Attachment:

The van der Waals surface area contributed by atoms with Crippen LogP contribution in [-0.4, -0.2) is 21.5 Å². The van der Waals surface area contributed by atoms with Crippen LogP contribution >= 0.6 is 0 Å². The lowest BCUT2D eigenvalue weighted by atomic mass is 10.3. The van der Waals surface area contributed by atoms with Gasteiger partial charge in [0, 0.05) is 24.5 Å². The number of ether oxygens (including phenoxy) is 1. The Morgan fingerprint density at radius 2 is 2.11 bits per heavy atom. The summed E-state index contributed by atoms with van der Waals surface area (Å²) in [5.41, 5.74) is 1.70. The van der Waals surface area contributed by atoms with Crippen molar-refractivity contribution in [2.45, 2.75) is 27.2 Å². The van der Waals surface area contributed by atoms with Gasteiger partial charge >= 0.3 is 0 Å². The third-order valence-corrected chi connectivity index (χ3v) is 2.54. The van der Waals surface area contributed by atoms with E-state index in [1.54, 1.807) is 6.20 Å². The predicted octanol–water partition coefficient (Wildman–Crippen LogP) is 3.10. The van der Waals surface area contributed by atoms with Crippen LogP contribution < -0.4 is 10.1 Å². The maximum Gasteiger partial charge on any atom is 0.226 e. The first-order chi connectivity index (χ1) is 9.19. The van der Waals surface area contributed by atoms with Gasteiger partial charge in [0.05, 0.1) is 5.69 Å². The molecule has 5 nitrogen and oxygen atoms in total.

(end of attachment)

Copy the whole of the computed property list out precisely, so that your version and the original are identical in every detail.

The van der Waals surface area contributed by atoms with Crippen LogP contribution in [-0.4, -0.2) is 21.5 Å². The van der Waals surface area contributed by atoms with Crippen LogP contribution >= 0.6 is 0 Å². The lowest BCUT2D eigenvalue weighted by atomic mass is 10.3. The van der Waals surface area contributed by atoms with Gasteiger partial charge in [0, 0.05) is 24.5 Å². The number of ether oxygens (including phenoxy) is 1. The Morgan fingerprint density at radius 2 is 2.11 bits per heavy atom. The summed E-state index contributed by atoms with van der Waals surface area (Å²) in [5.41, 5.74) is 1.70. The van der Waals surface area contributed by atoms with Crippen molar-refractivity contribution in [2.45, 2.75) is 27.2 Å². The van der Waals surface area contributed by atoms with Gasteiger partial charge >= 0.3 is 0 Å². The third-order valence-corrected chi connectivity index (χ3v) is 2.54. The van der Waals surface area contributed by atoms with E-state index in [1.54, 1.807) is 6.20 Å². The predicted octanol–water partition coefficient (Wildman–Crippen LogP) is 3.10. The van der Waals surface area contributed by atoms with Crippen LogP contribution < -0.4 is 10.1 Å². The maximum Gasteiger partial charge on any atom is 0.226 e. The first-order chi connectivity index (χ1) is 9.19. The van der Waals surface area contributed by atoms with Gasteiger partial charge in [0.05, 0.1) is 5.69 Å². The molecule has 5 nitrogen and oxygen atoms in total.